Today the Chinese government is officially working to“Sinicize” Christianity. This kind of Sinicization is best defined as “the program of forced assimilation of religions to Chinese culture, which includes submission to the Chinese Communist Party.”[i]
But for more than a millennium before the Communist Party of China began their project, Western missionaries like John Ross had already been “Sinicizing” Christianity. At issue, of course, is what is meant by Sinicization. The future of Chinese Christianity and global Christianity (since China will soon be home to the largest number of Christians of any country in the world) will be shaped by which understanding and method of Sinicization the global church comes to accept.
The Christian faith is, by definition, always a contextualized faith. In the words of Yale Professor of Missions and World Christianity Lamin Sanneh, “Christianity could avoid translation only like water avoiding being wet.”[ii] There is not even an “original” Christian language, since most likely the founder—Jesus—spoke a different language than the one in which his words were originally recorded. All of the expressions of the Christian faith—the Bible, the prayers, the worship songs, the commandments—are always expressed in vernacular. When Jesus comes to us, he comes speaking our language.
As translators know, translation is never a mechanical process. Translation is theology. Even the decision to translate is theological. In our own Voice of the Martyrs Korea ministry to North Koreans, we use the North Korean dialect Bible. We prefer it to the much more established and widespread South Korean one because North Koreans listen with greater attention and respond with greater passion when Jesus sounds like them. John Ross chose popular over scholarly language for the same reason when he completed the first translation of the New Testament into Korean. When we work with the minority tribes in China, we use the Bible in their tribal language whenever it is available. Decisions like this are consistent with the Bible’s proclamation: The Word becomes flesh. And the word doesn’t just become any flesh, but becomes the most common and ordinary flesh available—our own. The Word speaks like a tax collector, a prostitute, a sinner. That is the only language we know, and Christ is gracious to speak it.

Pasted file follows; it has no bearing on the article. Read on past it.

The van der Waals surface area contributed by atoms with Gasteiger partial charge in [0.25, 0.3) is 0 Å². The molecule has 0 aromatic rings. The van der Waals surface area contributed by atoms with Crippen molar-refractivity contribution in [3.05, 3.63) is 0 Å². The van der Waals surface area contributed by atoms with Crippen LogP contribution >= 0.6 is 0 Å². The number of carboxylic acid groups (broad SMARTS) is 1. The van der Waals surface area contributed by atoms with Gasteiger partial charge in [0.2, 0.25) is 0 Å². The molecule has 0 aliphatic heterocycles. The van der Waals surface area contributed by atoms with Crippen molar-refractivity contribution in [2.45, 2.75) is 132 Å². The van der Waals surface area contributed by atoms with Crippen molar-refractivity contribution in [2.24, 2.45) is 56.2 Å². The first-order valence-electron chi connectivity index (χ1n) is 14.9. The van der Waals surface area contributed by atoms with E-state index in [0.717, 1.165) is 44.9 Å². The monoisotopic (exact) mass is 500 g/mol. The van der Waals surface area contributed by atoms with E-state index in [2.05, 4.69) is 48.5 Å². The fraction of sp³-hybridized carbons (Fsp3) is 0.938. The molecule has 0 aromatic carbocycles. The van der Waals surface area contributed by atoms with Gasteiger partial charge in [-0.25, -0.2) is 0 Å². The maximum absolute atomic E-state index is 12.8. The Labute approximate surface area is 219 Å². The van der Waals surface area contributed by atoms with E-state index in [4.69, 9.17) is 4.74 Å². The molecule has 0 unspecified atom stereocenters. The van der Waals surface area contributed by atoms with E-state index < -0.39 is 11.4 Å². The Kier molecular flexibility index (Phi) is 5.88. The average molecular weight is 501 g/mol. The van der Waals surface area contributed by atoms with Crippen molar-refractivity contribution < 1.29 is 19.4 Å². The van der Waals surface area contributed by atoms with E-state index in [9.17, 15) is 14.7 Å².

The Chinese government portrays their new program of Sinicization as a new and significant step in the transformation of Chinese Christianity. But the fact is, the only kind of Christianity China has ever known is Sinicized Christianity. There never was a “baseline” form of the Christian faith from which minor adaptations could have been made in order to have introduced Christianity to China in the first place. Even when Western Christianity was the dominant expression of the faith, there was not even such a thing as “Western Christianity” but rather only Western Christianities. Even within a seemingly monolithic expression of the faith like Roman Catholicism, Jesuits and Franciscans engaged in spreading very different conceptions of faith (and even within these orders there were significant differences regarding even the basics of the faith, e.g., whether Chinese Christians would be permitted to worship their ancestors).[iii] This does not even begin to consider the differences between Nestorianism and Catholicism, Catholicism and Protestantism, Protestantism and Pentecostalism, each of which presented Christ with a considerably different accent to the Chinese people.
If anything, missionaries were more likely to contribute to the Sinicization of Christianity than the Westernization of China. As Sanneh notes,
Often the outcome of vernacular translation was that the missionary lost the position of being the expert. But the significance of translation went beyond that. Armed with a written vernacular Scripture, converts to Christianity invariably called into question the legitimacy of all schemes of foreign domination—cultural,political and religious. Here was an acute paradox: the vernacular Scriptures and the wider cultural and linguistic enterprise on which translation rested provided the means and occasion for arousing a sense of national pride, yet it was the missionaries—foreign agents—who were the creators of that entire process. I am convinced that this paradox decisively undercuts the alleged connection often drawn between missions and colonialism. Colonial rule was irreparably damaged by the consequences of vernacular translation—and often by other activities of missionaries. [iv]
Eloquent testimony to that truth is found in John Ross’ Mission Methods in Manchuria. Ross’ recounting of his missionary philosophy and the methods used in his work reminds us that even at the height of the humiliation of China by Western powers, Christian missionaries were not humiliators bent on the forcible submission of Chinese converts to some purported superior Western wisdom. As Ross writes,
We should never legislate, or introduce measures which are binding, where the Chinese conscience is not trained to follow us. Under such circumstances legislation is worse than useless, for it adds deceit to neglect of the command. The Chinaman is intensely practical; and if he does not clearly see the necessity for or the duty of doing or leaving undone anything, he will not do or leave undone simply because we may think it right.